If an employee works reduced hours, (s)he may become ineligible for your company-sponsored plan. We recommend that you call your benefits provider about eligibility criteria, and whether benefits providers are making accommodations during the pandemic. Employers may also elect to provide employees with assistance in paying health coverage under COBRA for a limited time. This could be a good opportunity to obtain a waiver or release of claims in return for payment of COBRA premiums.
As your HR resource, Sierra HR Partners will be here providing on-going updates to help you navigate the swiftly changing COVID-19 events and requirements. Here are answers to some of the Frequently Asked Questions we’ve fielded within the past 24-48 hours.
What impact does Emergency Order 2020-02 have on my business if I’m located in Fresno?
Fresno City Manager Wilma Quan has signed the order calling for all individuals living in the City to shelter at their place of residence except to provide or receive certain essential services… effective 12:01 a.m. on Thursday, March 19, 2020, and continuing through 11:59 p.m. on Tuesday, March 31, 2020 (subject to extension). In summary, unless a business meets the definition of being exempted from the order as an “Essential Business”, it must cease all activities at facilities located within the City except for Minimum Basic Operations consisting exclusively of employees or contractors performing activities at their own residences.
Which businesses are considered “Essential Businesses” and would be exempted from the Order?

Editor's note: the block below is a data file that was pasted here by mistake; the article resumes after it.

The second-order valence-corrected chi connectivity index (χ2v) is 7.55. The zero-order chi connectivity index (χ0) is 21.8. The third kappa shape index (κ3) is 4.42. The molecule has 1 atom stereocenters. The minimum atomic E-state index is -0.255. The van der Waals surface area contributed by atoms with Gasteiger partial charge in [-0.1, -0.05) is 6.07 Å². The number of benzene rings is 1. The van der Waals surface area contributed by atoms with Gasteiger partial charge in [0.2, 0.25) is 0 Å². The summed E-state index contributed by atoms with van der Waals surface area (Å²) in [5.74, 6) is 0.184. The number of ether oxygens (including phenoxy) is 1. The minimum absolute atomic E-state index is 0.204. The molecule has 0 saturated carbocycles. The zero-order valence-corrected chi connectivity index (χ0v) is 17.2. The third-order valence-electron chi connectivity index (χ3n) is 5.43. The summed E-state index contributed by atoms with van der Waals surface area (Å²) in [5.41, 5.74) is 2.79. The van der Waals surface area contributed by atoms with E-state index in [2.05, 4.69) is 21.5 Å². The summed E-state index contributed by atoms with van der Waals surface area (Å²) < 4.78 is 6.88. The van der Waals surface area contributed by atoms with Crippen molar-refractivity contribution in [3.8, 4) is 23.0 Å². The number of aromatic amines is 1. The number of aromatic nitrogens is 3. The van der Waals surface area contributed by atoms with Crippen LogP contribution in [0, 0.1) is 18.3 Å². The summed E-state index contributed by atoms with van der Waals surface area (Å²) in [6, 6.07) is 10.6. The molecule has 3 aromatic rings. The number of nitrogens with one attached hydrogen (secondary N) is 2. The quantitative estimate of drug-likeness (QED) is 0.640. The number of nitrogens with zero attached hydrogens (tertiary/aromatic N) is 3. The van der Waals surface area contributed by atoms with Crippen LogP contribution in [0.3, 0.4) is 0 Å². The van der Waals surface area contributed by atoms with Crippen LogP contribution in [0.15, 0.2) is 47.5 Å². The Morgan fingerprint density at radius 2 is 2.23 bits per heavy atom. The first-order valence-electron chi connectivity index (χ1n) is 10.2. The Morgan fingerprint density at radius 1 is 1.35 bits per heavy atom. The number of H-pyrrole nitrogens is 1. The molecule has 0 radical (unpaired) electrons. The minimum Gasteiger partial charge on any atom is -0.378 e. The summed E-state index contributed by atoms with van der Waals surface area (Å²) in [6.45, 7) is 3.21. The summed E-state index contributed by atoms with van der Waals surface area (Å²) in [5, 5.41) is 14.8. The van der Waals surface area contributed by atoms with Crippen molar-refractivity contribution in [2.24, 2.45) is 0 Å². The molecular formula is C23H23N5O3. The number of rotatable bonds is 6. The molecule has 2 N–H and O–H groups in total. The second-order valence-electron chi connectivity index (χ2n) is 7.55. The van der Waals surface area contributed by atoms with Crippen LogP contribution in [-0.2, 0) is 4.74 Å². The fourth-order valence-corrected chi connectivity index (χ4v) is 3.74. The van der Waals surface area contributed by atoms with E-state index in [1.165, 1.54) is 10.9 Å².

Following is an excerpt from the Order: 1.6. For the purposes of this Order, “Essential Businesses” means: 1.6.1. Healthcare Operations and Essential Infrastructure; 1.6.2. Grocery stores, certified farmers’ markets, farm and produce stands, supermarkets, food banks, convenience stores, and other establishments engaged in the retail sale of canned food, dry goods, fresh fruits and vegetables, pet supply, fresh meats, fish, and poultry, and any other household consumer products (such as cleaning and personal care products). This includes stores that sell groceries and also sell other non-grocery products, and products necessary to maintaining the safety, sanitation, and essential operation of residences; 1.6.3. Food cultivation, including farming, livestock, and fishing; 1.6.4. Businesses that provide food, shelter, and social services, and other necessities of life for economically disadvantaged or otherwise needy individuals; 1.6.5. Newspapers, television, radio, and other media services; 1.6.6. Gas stations and auto-supply, auto-repair, and related facilities; 1.6.7. Banks and related financial institutions; 1.6.8. Hardware stores; 1.6.9. Plumbers, electricians, exterminators, and other service providers who provide services that are necessary to maintaining the safety, sanitation, and essential operation of residences, Essential Activities, and Essential Businesses; 1.6.10. Businesses providing mailing and shipping services, including post office boxes; 1.6.11. Educational institutions—including public and private K-12 schools, colleges, and universities—for purposes of facilitating distance learning or performing essential functions, provided that social distancing of six-feet per person is maintained to the greatest extent possible; 1.6.12. Laundromats, dry cleaners, and laundry service providers; 1.6.13. Restaurants and other facilities that prepare and serve food, but only for delivery or carry out. Schools and other entities that typically provide free food services to students or members of the public may continue to do so under this Order on the condition that the food is provided to students or members of the public on a pick-up and takeaway basis only. Schools and other entities that provide food services under this exemption shall not permit the food to be eaten at the site where it is provided, or at any other gathering site, with the exception of hospital cafeterias, which may allow for food to be eaten on site; 1.6.14. Businesses that supply products needed for people to work from home; 1.6.15. Businesses that supply other essential businesses with the support or supplies necessary to operate, including, but not limited to, waste disposal, recycling and electronics recycling; 1.6.16. Businesses that ship or deliver groceries, food, goods or services directly to residences; 1.6.17. Airlines, taxis, and other private transportation providers providing transportation services necessary for Essential Activities and other purposes expressly authorized in this Order; 1.6.18. Home-based care for seniors, adults, or children; 1.6.19. Residential facilities and shelters for seniors, adults, and children; 1.6.20. Professional services, such as legal or accounting services, when necessary to assist in compliance with legally mandated activities; 1.6.21. Childcare facilities providing services that enable employees exempted in this Order to work as permitted.